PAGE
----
FIG. 6B is a perspective cross-sectional view of a wallet along line A-A of FIG. 3B showing the retention spring location when several cards are stored, in accordance with the present disclosure;

FIG. 7A is a perspective view of a wallet, in accordance with the present disclosure;

FIG. 7B is an orthogonal cross-sectional view, of a wallet along line, A-A of FIG. 7A, showing the container portion in a stowed position, in accordance with the present disclosure;

FIG. 7C is an orthogonal cross-sectional view of a wallet along line A-A of FIG. 7A, showing the container portion in its extended position, in accordance with the present disclosure;

FIG. 7D is a top orthogonal cross-sectional view of a wallet along line B-B of FIG. 7A, in its extended position, in accordance with the present disclosure;

FIG. 8A is an isometric view of an alternate embodiment of a wallet, in accordance with the present disclosure; and

FIG. 8B is a sectional view of the alternate embodiment shown in FIG. 8A, in accordance with an exemplary embodiment of the invention.

DETAILED DESCRIPTION

Various embodiments of the present invention will be described in detail with reference to the drawings, where like reference numerals represent like parts and assemblies throughout the several views. The FIGURES illustrate an exemplary embodiment of a wallet and a method for assembling the same, wherein the depictions are for the purpose of illustrating certain exemplary embodiments only and not for the purpose of limiting the same. Reference to various embodiments does not limit the scope of the invention, which is limited only by the scope of the claims attached hereto. Additionally, any examples set forth in this specification are not intended to be limiting and merely set forth some of the many possible embodiments for the claimed invention. Based on the foregoing, it is to be generally understood that the nomenclature used herein is simply for convenience and the terms used to describe the invention should be given the broadest meaning by one of ordinary skill in the art.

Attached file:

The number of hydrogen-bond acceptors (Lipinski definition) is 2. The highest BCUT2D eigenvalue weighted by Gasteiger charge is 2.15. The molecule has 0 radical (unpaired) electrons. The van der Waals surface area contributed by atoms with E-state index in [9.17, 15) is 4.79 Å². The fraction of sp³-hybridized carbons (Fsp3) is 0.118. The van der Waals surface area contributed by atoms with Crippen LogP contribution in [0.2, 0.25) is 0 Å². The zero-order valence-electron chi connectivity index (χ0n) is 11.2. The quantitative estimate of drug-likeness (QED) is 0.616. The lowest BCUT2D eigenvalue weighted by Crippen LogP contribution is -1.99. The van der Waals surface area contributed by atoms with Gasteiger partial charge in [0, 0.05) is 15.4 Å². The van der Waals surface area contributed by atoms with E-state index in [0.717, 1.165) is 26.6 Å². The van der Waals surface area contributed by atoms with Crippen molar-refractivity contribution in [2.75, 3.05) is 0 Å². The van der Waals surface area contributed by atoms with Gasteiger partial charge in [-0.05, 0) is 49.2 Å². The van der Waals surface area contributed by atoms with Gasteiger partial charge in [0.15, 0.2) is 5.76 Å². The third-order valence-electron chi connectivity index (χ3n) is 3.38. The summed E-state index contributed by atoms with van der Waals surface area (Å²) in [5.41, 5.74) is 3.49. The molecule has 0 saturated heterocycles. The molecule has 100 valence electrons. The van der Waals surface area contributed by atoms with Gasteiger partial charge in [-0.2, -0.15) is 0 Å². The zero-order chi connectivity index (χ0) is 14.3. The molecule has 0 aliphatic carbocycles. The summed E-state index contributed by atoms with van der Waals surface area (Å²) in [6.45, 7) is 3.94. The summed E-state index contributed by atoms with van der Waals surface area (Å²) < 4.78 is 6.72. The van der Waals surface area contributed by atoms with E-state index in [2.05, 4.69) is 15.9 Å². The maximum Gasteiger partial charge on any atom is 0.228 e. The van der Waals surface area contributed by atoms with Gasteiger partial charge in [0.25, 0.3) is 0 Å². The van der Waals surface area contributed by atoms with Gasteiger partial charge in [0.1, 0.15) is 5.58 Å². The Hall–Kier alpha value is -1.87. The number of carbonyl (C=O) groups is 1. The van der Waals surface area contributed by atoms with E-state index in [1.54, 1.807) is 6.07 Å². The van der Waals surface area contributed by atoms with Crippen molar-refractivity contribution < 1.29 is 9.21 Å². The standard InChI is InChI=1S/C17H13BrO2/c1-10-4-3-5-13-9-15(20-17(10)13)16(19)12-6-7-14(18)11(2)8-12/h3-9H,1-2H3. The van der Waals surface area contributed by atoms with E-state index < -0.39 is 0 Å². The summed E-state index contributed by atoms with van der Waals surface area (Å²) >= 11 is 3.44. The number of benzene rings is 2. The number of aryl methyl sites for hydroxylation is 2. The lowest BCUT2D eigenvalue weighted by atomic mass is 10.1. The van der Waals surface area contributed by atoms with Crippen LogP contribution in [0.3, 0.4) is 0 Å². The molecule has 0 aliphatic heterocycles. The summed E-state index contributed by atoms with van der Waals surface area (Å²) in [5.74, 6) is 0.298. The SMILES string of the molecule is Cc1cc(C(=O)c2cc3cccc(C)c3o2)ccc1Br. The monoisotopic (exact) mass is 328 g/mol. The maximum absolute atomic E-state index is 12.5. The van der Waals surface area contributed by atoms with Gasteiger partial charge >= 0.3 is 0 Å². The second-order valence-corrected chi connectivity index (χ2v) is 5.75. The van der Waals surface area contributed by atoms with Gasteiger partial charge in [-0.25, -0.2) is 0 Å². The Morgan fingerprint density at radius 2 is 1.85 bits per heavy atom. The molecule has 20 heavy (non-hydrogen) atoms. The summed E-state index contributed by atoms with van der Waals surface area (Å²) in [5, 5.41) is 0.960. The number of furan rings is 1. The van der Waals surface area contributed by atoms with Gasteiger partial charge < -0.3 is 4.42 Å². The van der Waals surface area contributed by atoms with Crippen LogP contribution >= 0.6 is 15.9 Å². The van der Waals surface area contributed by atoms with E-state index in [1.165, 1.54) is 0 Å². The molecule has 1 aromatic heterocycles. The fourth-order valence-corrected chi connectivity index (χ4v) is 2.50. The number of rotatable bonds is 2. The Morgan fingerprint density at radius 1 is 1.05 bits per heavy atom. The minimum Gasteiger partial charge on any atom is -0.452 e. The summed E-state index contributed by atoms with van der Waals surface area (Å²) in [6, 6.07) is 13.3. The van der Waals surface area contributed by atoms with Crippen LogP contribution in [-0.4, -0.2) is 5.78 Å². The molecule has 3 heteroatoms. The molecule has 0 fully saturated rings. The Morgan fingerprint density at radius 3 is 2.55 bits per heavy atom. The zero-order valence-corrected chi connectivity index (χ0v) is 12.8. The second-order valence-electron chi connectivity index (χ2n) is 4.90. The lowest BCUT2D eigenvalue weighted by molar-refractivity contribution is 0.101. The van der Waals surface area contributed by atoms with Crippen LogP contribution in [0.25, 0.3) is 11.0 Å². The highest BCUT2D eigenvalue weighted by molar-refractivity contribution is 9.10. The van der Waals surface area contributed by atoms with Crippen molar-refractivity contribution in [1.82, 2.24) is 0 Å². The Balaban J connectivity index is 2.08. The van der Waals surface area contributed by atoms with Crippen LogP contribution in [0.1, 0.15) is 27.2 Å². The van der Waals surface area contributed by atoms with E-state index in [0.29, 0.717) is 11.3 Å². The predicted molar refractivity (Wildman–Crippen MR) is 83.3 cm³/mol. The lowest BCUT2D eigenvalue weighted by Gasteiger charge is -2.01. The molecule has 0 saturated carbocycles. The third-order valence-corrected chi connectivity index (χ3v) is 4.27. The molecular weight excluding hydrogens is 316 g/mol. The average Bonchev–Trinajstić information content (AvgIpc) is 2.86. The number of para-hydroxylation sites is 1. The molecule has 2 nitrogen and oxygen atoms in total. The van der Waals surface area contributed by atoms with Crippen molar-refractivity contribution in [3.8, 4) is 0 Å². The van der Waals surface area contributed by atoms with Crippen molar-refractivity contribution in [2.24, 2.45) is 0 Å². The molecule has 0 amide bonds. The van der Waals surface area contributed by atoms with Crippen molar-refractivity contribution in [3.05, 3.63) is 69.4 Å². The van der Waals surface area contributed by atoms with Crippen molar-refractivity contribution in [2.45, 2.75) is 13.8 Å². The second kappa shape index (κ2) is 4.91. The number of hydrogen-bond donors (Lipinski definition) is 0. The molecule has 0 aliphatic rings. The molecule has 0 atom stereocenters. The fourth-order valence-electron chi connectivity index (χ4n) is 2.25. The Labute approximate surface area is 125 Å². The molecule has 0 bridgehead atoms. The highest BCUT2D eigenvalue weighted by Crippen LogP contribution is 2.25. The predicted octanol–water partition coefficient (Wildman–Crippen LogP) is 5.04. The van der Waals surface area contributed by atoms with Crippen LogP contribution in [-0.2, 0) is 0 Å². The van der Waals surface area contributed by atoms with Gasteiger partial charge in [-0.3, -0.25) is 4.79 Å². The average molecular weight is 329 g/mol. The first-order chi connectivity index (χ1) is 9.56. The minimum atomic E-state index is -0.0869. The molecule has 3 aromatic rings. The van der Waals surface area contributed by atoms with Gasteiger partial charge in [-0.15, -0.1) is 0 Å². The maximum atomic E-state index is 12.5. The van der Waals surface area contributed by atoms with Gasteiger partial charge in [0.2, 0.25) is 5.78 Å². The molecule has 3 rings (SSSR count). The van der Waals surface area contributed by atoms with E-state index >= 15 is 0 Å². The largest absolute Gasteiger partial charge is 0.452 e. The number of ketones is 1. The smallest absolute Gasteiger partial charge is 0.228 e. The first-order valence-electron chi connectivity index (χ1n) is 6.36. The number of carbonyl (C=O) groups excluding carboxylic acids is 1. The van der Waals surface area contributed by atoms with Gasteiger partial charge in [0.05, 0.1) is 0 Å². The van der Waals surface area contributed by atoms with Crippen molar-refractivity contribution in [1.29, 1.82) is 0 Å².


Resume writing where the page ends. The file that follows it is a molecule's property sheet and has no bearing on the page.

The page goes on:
Referring now to FIGS. 1-8, a wallet is shown generally at 5. The wallet 5 is formed of a plurality of components that may be formed of any number or materials including, e.g., molded plastic materials, thermoplastic or thermo-set elastomer, silicone-based materials, volcanized rubber blends, or fiber-based materials including carbon-based fibers and rigid para-aramid fibers. As used herein, the term “elastomer” is used to refer to any type of flexible or elastic material that has the ability to stretch to moderate elongations and return to a shape close to its original shape and may refer to thermoplastic or thermoset elastomers. In many embodiments, the elastomer may be formed as a melt at elevated temperature. In general, elastomers may be a class of copolymers, which may be a mix of a plastic and a rubber, which consist of materials with both a thermoplastic and elastomeric properties. Thermoplastic elastomers may be processed by injection molding, compression molding, or cast molding.

In an embodiment, the wallet 5 may be used for securing financial instruments, organizing and carrying currency, credit cards, identification cards (such as a driver's license) and any such item generally carried about one's person. It is contemplated that the size and shape of the containter may be adapted for use for particular articles. For example, in another embodiment, the wallet 5 may be sized and adapted for use as a container for business cards. A clip 3 in this embodiment is generally configured for holding paper currency, although it may function to hold a number of varying articles. In yet another embodiment, the clip 3 may be used to fasten the container to another object such as a pocket, personal organizer or book, for example.